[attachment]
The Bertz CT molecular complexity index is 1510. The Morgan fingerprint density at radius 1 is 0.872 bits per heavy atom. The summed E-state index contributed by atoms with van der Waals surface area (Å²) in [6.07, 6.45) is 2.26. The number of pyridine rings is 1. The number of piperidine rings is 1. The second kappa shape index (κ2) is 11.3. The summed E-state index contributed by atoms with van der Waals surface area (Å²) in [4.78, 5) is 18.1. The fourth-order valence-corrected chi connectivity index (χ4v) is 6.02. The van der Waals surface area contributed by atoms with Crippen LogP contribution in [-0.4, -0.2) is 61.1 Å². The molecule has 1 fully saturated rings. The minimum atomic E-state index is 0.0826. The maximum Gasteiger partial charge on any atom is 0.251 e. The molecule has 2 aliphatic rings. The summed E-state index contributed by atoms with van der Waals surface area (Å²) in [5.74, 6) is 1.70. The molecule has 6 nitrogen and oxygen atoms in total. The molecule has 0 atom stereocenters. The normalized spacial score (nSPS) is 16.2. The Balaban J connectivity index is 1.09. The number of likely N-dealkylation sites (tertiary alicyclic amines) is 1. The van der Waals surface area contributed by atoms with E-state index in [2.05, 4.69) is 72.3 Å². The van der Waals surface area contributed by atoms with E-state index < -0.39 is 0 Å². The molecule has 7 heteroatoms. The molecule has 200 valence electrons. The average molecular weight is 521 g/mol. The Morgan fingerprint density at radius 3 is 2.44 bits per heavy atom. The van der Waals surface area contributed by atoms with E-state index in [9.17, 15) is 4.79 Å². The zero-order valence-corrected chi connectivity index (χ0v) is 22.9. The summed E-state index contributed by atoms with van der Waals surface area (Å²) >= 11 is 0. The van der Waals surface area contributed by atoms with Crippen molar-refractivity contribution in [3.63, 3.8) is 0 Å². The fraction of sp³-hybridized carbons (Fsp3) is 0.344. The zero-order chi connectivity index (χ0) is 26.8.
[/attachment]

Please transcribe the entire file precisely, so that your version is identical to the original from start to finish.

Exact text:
The Bertz CT molecular complexity index is 1510. The Morgan fingerprint density at radius 1 is 0.872 bits per heavy atom. The summed E-state index contributed by atoms with van der Waals surface area (Å²) in [6.07, 6.45) is 2.26. The number of pyridine rings is 1. The number of piperidine rings is 1. The second kappa shape index (κ2) is 11.3. The summed E-state index contributed by atoms with van der Waals surface area (Å²) in [4.78, 5) is 18.1. The fourth-order valence-corrected chi connectivity index (χ4v) is 6.02. The van der Waals surface area contributed by atoms with Crippen LogP contribution in [-0.4, -0.2) is 61.1 Å². The molecule has 1 fully saturated rings. The minimum atomic E-state index is 0.0826. The maximum Gasteiger partial charge on any atom is 0.251 e. The molecule has 2 aliphatic rings. The summed E-state index contributed by atoms with van der Waals surface area (Å²) in [5.74, 6) is 1.70. The molecule has 6 nitrogen and oxygen atoms in total. The molecule has 0 atom stereocenters. The normalized spacial score (nSPS) is 16.2. The Balaban J connectivity index is 1.09. The number of likely N-dealkylation sites (tertiary alicyclic amines) is 1. The van der Waals surface area contributed by atoms with E-state index in [2.05, 4.69) is 72.3 Å². The van der Waals surface area contributed by atoms with E-state index < -0.39 is 0 Å². The molecule has 7 heteroatoms. The molecule has 200 valence electrons. The average molecular weight is 521 g/mol. The Morgan fingerprint density at radius 3 is 2.44 bits per heavy atom. The van der Waals surface area contributed by atoms with E-state index in [9.17, 15) is 4.79 Å². The zero-order valence-corrected chi connectivity index (χ0v) is 22.9. The summed E-state index contributed by atoms with van der Waals surface area (Å²) >= 11 is 0. The van der Waals surface area contributed by atoms with Crippen molar-refractivity contribution in [3.63, 3.8) is 0 Å². The fraction of sp³-hybridized carbons (Fsp3) is 0.344. The zero-order chi connectivity index (χ0) is 26.8.